- Sleeping bag- brought years ago very quickly in a department store in Spain, it cost €90, which is an unbelievable bargain for a down sleeping bag. It is about 7 years old, and started to leak feathers through the seams a bit, which I’m told often happens to even very high quality bags. I went over the seams with Gutermann HT2 Fabric Textile Glue, which has stopped the problem, and hasn’t gone crackly. Before leaving, and before gluing it, I hand washed the whole bag using Nikwax down cleaner in the bath, and dried it in the sun.
- Silk sleeping bag liner, which is useful it it’s too warm to sleep in a bag, and also is always used inside the bag, so the liner has regular washing, but the bag doesn’t.
- Thermarest Compressible Pillow, seemed to be the best of a bad bunch, although Hugh’s (same brand) seemed to be more puffy than mine. Washing and tumble drying restores puffiness, but crushing them up during the day quickly de-puffs them. They take up quite a lot of room, even when stuffed down, but for three months, a half passable pillow was important to us. On previous shorter trips, I’ve made a fairly good pillow from clothes and air trapped in a dry bag.
- 2x bungee nets when not being used. These were very heavy for their usefulness. After some measurement, I found that 400mm x 400mm was a better net size over my rear Tubus Locc panniers – these are harder to locate (try eBay), as the standard size is 300mm. They were really useful for strapping wet clothes to panniers with, but I think their weight may have not justified their usefulness. I found that my wet towel could be attached to a rear pannier effectively by folding it up under the two straps that close the ‘lid’. Had I needed to bungee something too big to fit into the panniers, they would have been great, but that never happened.
- Buff (a versatile tube of fabric that generally goes on your head in various ways) – we expected to wear these under our helmets when really cold, but it was never very cold. I use mine all the time as the best eye-mask in the world (fold it over four times), and would never travel without it.
- An empty old bagel plastic bag (very handy size and shape, bagel bags!) containing –
- ‘Off’ bug spray (contains DEET, everyone told us that the only thing that works is DEET).
- Green bottle of extra strength medicated Gold Bond talcum powder, in it’s own ziplock bag – this seems to be used by half of cyclists, post-ride, after washing, and dries out saddle sores. We found it really effective, and used it every night.
- Aquaphor / Eucerin healing ointment moisturiser which is basically overpriced Vaseline in a tube. It provided a thick barrier to all wind on my face, and lasted all day (albeit it with a somewhat shiny face effect!), when my face got really dry from wind and altitude. I think it would encourage your skin to burn in the sun, so I didn’t use it on sunny days. Often used it at night.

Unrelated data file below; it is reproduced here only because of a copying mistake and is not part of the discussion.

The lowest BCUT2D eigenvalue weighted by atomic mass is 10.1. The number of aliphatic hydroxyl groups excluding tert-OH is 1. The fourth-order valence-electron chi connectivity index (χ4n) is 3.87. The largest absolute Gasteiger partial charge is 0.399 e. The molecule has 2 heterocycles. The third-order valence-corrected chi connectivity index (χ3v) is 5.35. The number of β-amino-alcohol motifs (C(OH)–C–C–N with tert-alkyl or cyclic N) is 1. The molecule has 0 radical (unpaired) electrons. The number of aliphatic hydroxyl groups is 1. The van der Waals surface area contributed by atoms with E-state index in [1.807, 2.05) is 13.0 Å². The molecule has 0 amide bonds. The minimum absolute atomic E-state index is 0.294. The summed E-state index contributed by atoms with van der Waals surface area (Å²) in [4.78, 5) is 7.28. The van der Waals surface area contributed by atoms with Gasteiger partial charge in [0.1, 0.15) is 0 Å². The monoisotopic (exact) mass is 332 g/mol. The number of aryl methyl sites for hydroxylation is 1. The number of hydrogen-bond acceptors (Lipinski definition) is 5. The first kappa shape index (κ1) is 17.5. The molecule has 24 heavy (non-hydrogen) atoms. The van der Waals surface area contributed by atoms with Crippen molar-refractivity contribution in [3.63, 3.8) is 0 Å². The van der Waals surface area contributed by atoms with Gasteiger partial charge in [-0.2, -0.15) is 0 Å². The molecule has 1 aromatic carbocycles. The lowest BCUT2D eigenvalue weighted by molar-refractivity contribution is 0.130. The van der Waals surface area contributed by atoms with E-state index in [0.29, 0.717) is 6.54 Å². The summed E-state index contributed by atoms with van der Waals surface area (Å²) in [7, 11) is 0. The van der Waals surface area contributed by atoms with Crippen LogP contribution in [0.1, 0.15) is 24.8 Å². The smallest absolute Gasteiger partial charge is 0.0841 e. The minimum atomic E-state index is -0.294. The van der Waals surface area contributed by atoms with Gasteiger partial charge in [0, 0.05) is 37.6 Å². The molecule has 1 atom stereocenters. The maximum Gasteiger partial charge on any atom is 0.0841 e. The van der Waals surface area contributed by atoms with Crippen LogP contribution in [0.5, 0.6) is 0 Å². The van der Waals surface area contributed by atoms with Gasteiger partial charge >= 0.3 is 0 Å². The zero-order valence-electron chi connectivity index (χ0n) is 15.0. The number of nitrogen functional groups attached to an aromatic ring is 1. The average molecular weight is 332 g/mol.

- Cheap after sun lotion, used as a general moisturiser.
- Lifeventure Travel Towel- I love mine, but it’s really old, and I think the current ones are made from less absorbent fabric.
- A pair of flip flops stored in an empty bagel bag, vital for campsite life. Surprisingly, even when I was pretty cold around camp, my feet were rarely cold.
In the front pocket of rear left pannier – easily accessible stuff
- Chamois cream. I feel I am pretty much an expert at Chamois creams now. My favourite, by a long way, is DZ Nuts, the boys version. The girls version doesn’t seem to last for as long, and needed reapplying every couple of hours. It’s harder to find, and more expensive than other brands. If you’re desperate, contact a shop further on in your route, and ask if they can order some in for you (which the lovely girls at FreeWheel and Heel did for me in West Yellowstone).
- Sun cream. The once-a-day sun creams aren’t sold in the US (Calypso is a great, cheap brand of these in the UK). We liked the convenience of the spray bottles of sunscreen sold in the US. Our favourite was the Tropical stuff sold by Family Dollar/Dollar General, which was cheap, and greasy enough to know you had covered yourself, but not too greasy.
Rear right pannier
- Spare plastic bag to take dry clothes into shower rooms at campsites
- 24 hours worth of toilet paper (literally everywhere in the west was always stocked with paper, from Kansas onwards it is worth carrying your own, but is very easy to replenish the following day with half a roll snuck out of somewhere).
- Wash bag, which included a bar of laundry detergent soap for hand washing clothes. I found that it was quicker, easier, and more effective to wash using soap rather than shower gel when using our portable shower. Lush make great soap that doubles as hair shampoo.
- Dry bag with all food- keeping food all in one place made putting it all in bear boxes easier, and I removed it from panniers if I thought an animal might chew through the panniers to reach the food. It would be easy to miss a hidden snack at the bottom of a pannier.